Comment by Charles — February 9, 2011 @ 7:29 am

  2. Charles–spot on. I don’t think that people have put this in context with Obama’s “community organizer” background. The standard MO of a community organizer is to exert pressure on the targets (often, but not always, corporations) outside of legal, legislative, or administrative channels and procedures in order to generate a wealth transfer. The organizer relies heavily on rhetoric about the corporation’s “responsibility” in order to put it on the defensive and to justify the transfer.

    I saw this happen over and over again in Chicago. It results in alliances between corporate managements and the organizers and their groups. It is quite effective as an extortion technique, and as you note, it is particularly dangerous because it is not subject to the normal constraints of political, legal, or administrative processes.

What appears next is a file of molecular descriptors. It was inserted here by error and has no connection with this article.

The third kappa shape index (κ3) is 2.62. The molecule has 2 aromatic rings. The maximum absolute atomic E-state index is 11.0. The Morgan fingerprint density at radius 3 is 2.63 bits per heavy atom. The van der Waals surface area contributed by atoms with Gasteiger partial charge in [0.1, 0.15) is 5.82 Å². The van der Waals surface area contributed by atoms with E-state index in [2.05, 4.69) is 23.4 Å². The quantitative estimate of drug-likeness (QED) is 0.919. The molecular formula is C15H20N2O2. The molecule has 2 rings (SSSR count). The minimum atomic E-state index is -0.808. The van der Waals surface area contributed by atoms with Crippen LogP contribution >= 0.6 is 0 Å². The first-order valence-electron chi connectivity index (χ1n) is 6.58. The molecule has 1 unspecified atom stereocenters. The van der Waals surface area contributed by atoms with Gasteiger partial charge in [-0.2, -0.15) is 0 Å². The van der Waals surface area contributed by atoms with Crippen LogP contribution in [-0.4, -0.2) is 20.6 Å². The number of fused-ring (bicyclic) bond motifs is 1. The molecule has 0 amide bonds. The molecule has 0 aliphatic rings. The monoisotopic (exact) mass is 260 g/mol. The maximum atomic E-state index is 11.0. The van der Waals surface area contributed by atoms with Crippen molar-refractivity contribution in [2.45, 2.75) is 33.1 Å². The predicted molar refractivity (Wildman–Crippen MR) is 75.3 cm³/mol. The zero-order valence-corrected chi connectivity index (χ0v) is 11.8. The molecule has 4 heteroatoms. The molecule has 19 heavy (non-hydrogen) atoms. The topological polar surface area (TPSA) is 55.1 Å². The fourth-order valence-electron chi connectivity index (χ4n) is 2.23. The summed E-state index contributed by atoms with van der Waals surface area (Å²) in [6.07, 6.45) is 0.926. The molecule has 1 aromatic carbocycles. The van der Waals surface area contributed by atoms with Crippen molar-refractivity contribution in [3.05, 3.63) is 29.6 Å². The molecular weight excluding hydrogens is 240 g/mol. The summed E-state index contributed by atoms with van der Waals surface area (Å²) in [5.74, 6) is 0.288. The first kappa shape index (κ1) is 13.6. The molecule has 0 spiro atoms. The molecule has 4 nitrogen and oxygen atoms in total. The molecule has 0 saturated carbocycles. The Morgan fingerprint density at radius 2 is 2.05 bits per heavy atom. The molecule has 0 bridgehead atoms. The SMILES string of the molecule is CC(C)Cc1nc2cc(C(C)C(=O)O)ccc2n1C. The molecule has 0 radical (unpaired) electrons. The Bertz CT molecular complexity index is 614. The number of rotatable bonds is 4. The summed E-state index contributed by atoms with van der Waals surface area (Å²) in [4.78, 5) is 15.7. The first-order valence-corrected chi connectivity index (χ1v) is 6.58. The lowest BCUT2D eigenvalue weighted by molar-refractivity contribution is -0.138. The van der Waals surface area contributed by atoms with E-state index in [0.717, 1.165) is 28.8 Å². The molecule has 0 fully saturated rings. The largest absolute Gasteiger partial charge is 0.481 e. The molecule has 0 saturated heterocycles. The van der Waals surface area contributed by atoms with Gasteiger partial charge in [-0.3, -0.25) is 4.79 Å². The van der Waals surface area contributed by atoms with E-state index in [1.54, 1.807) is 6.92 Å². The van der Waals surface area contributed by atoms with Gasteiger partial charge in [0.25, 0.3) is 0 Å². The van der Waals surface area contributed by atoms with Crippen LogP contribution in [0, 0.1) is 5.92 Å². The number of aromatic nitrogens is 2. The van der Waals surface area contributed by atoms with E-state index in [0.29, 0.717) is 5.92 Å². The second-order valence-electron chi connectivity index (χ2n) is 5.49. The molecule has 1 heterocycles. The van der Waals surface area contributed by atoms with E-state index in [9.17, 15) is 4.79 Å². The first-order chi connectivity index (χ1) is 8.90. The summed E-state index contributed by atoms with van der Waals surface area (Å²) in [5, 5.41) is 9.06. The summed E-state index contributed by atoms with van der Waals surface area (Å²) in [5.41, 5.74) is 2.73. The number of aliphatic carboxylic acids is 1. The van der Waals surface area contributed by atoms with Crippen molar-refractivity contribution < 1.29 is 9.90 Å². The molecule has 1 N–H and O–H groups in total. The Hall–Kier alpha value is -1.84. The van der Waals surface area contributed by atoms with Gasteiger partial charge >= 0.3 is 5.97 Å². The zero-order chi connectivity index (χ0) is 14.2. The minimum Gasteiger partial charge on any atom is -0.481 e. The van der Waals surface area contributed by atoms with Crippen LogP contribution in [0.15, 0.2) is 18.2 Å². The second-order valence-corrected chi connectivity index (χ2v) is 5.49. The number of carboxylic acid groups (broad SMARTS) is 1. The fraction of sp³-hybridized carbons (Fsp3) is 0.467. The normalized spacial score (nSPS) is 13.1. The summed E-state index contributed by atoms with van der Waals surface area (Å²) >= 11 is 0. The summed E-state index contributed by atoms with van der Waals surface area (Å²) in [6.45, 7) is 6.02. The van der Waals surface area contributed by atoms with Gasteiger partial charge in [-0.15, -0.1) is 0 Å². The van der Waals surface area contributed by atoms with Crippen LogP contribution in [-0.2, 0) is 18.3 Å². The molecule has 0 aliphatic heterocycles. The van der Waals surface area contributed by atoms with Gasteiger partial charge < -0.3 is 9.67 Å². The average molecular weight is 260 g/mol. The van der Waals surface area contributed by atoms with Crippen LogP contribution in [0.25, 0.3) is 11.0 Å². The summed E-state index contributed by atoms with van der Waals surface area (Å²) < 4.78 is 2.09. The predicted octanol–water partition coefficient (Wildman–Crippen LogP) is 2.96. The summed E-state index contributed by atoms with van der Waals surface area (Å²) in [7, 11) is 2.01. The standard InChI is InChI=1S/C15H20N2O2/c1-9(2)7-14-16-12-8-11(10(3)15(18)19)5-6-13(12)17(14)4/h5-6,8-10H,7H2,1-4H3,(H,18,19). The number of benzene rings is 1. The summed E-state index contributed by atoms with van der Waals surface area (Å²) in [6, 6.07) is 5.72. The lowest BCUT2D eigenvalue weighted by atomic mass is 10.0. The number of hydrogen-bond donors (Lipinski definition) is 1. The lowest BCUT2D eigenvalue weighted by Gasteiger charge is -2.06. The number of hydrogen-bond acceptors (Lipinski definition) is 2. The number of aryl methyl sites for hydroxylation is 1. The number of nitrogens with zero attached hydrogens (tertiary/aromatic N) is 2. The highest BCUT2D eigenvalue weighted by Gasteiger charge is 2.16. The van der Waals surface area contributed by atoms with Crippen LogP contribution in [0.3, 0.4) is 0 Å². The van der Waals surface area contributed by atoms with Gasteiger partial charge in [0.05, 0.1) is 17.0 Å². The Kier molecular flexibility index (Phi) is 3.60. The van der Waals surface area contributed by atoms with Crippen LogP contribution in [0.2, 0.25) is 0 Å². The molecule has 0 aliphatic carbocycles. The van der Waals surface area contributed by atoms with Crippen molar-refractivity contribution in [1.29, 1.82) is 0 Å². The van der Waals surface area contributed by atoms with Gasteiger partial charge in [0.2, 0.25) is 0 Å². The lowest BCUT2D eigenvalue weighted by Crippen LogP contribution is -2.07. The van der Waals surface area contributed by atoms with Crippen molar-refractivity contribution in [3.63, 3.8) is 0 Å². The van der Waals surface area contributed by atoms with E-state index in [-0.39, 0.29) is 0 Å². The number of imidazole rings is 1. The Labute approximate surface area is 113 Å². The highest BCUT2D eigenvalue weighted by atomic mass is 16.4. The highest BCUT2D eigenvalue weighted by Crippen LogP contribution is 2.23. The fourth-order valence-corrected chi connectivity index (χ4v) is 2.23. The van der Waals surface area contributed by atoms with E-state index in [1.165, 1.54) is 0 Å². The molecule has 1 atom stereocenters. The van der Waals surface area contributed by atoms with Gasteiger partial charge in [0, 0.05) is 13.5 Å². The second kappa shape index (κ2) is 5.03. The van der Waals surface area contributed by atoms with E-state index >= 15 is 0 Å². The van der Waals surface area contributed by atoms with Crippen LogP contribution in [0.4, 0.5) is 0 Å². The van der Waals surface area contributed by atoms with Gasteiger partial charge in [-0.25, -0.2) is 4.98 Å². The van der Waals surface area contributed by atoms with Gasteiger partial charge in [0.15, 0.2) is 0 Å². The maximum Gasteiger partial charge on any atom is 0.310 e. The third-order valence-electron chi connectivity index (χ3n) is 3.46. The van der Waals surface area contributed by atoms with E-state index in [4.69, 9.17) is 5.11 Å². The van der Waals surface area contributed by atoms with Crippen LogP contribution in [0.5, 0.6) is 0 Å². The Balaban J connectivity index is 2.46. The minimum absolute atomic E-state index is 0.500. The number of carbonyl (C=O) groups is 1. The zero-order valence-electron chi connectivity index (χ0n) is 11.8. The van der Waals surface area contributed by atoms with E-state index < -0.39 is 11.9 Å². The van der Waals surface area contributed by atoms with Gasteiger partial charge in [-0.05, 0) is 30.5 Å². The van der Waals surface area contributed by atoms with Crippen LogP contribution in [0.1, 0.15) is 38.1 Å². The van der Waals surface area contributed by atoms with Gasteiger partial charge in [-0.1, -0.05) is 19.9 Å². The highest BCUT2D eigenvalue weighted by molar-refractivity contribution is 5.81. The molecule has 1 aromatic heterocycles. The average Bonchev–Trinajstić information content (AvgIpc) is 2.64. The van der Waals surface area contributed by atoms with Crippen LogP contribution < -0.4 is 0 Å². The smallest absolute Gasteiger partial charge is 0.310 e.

The ProfessorComment by The Professor — February 9, 2011 @ 12:56 pm

  3. Everybody thought building something like the Bridgewater Canal was “economic insanity”.

    Then a visionary built it and canals became an essential part of the landscape of industrial-age Britain.

    Same story for the Erie Canal which opened up the Great Lakes region.

    Ignore the small men of economics, I say. Forge ahead and fulfill the dreams of futurist visionaries.

    Comment by Sublime Oblivion — February 10, 2011 @ 12:30 am